A few more gloomy months to come for labour

THOUGH the horizon is showing clearer contours of an economic recovery in 2010, data on available jobs coupled with a still rising jobless rate do not give Slovakia’s army of unemployed much hope right now. In December 2009, the country recorded 116,000 more unemployed than a year earlier and a total of more than 335,000 jobless citizens.

The number of Slovaks looking for jobs continues to grow.The number of Slovaks looking for jobs continues to grow. (Source: Sme - Pavol Funtál)

THOUGH the horizon is showing clearer contours of an economic recovery in 2010, data on available jobs coupled with a still rising jobless rate do not give Slovakia’s army of unemployed much hope right now. In December 2009, the country recorded 116,000 more unemployed than a year earlier and a total of more than 335,000 jobless citizens.

Market watchers say it may take many more months until Slovakia’s labour market starts recovering and some analysts are predicting even gloomier news over the first six months of 2010, with new additions to the unemployment figures.

While Slovakia’s labour authority presented the December numbers more optimistically, with the spin that the growth in unemployment has now slowed down, the opposition quickly challenged the government, saying that the jobless rate grew twice as fast during the economic crisis in Slovakia as did the average across the European Union.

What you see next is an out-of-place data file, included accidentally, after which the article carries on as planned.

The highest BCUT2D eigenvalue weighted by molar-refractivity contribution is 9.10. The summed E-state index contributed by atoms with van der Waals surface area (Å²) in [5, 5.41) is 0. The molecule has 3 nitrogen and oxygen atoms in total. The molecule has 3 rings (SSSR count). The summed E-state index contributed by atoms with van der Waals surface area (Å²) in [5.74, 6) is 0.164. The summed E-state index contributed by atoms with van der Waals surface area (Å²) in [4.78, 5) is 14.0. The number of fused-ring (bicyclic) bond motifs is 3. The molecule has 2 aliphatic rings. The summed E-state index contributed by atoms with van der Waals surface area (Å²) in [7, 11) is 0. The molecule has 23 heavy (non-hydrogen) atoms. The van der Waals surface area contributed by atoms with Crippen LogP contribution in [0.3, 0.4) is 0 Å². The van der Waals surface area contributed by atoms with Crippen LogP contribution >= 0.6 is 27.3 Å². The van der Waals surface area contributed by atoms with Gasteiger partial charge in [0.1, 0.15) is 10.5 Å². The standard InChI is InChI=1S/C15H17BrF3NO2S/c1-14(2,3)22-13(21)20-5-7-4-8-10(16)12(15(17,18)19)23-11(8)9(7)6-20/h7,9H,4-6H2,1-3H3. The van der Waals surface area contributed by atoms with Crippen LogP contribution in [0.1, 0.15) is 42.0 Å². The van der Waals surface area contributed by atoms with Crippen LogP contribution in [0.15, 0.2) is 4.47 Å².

The registered unemployment rate in Slovakia climbed 0.26 percentage point month-on-month in December 2009 to stand at 12.66 percent, according to data released by Ján Sihelský, the director general of the Labour, Social Affairs and Family Central Office. The registered jobless rate thus reached its highest level since March 2005. Compared to December 2008, the jobless rate in December 2009 had increased 4.27 percentage points, with 116,570 Slovaks joining the ranks of the unemployed over the course of the year. At the end of December, Slovakia had 335,490 registered unemployed persons who said they were ready to immediately take up jobs.